There are currently two main types of synthetic (manmade) implant available for breast augmentation surgery: saline and silicone.
All implants share the same basic design (just the filling is different) although they come in a variety of different shapes, forms and sizes. It’s possible to also have an implant made of natural body tissue, but these are rarely used for cosmetic reasons and are more common in reconstructive surgery after treatment for breast cancer.
Financially and mentally speaking, it’s crucially important to note that breast implants do not last forever. It’s highly likely that over your lifetime you will need to replace them at least once, and that’s even if you don’t experience any complications or issues. All types of implant can develop a tear or a hole, known as a rupture, which means that the contents will leak into your body. Ruptures can be caused by accidents involving a blow to your chest, or simply through natural aging. Therefore, when you make the decision to have cosmetic surgery on your breasts, you need to realise that you are committing yourself to multiple additional operations over the course of your lifetime.
Saline implants are currently the most popular choice, although they don’t feel quite as soft as their silicone cousins. This implant has an elastomer silicone shell filled with sterile saline solution (saltwater).
Silicone implants are elastomer silicone shells filled with a viscous silicone gel and have historically been associated with rupture and leakage, causing pain and immune system diseases. The French company Poly Implant Prothèse (PIP) in particular was at the centre of a health scandal in 2010-11 after the French medical safety agency recalled its stock, having found that PIP implants contained unapproved substances.
Recent studies are now showing that other silicone implants do not increase the risk of immune system issues but you will still be required to attend regular MRI examinations to check for symptomless ruptures.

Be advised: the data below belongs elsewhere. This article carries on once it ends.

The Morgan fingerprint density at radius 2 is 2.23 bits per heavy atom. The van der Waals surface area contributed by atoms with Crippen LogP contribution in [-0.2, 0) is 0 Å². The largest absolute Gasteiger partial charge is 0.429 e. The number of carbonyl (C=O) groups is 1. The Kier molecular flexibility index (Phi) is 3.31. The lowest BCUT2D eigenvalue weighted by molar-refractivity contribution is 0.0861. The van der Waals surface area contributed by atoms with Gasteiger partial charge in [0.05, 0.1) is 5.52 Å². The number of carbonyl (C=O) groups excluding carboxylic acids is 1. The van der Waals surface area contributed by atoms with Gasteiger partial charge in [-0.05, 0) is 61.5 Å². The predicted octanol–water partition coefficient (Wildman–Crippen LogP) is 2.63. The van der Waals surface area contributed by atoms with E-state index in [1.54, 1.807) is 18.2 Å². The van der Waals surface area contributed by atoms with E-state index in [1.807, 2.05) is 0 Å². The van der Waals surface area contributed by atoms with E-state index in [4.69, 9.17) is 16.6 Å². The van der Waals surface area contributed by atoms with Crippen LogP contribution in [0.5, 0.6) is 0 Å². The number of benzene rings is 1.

Alternative composite implants have featured fillers including soybean oil or polypropylene string. These are still largely only available for women willing to undergo clinical trials and are not yet fully approved worldwide, for example, soybean implants were taken off the market in the UK just four years after their introduction, although they’re still being tested in the US.
All implants come in two shapes – round and teardrop. Teardrop implants are exactly the shape that they sound, so if you want to achieve fullness in your lower breast (a slightly more natural look), then this would be the shape to choose. However, with public tastes changing as plastic surgery becomes more prevalent, many women tent to opt for round implants, which achieve greater fullness in the upper part of the breast and an enhanced cleavage.
The positioning of the implant is also key to the success of the surgery and the overall look and feel of your breasts. The implant can be placed either in front of or behind the pectoral muscle. If placed in front of the muscle and covered only by breast tissue, then there’s a clearly noticeable difference between saline and silicone implants, with the silicone feeling softer and more natural. However, if the implants are placed behind the muscle (a more involved and complicated procedure), it’s impossible to tell the difference between the two types. This is only really an issue for very slim women with thinner skin and little in the way of natural breast and muscle tissue – in this case surgeons would often suggest the use of silicone implants.
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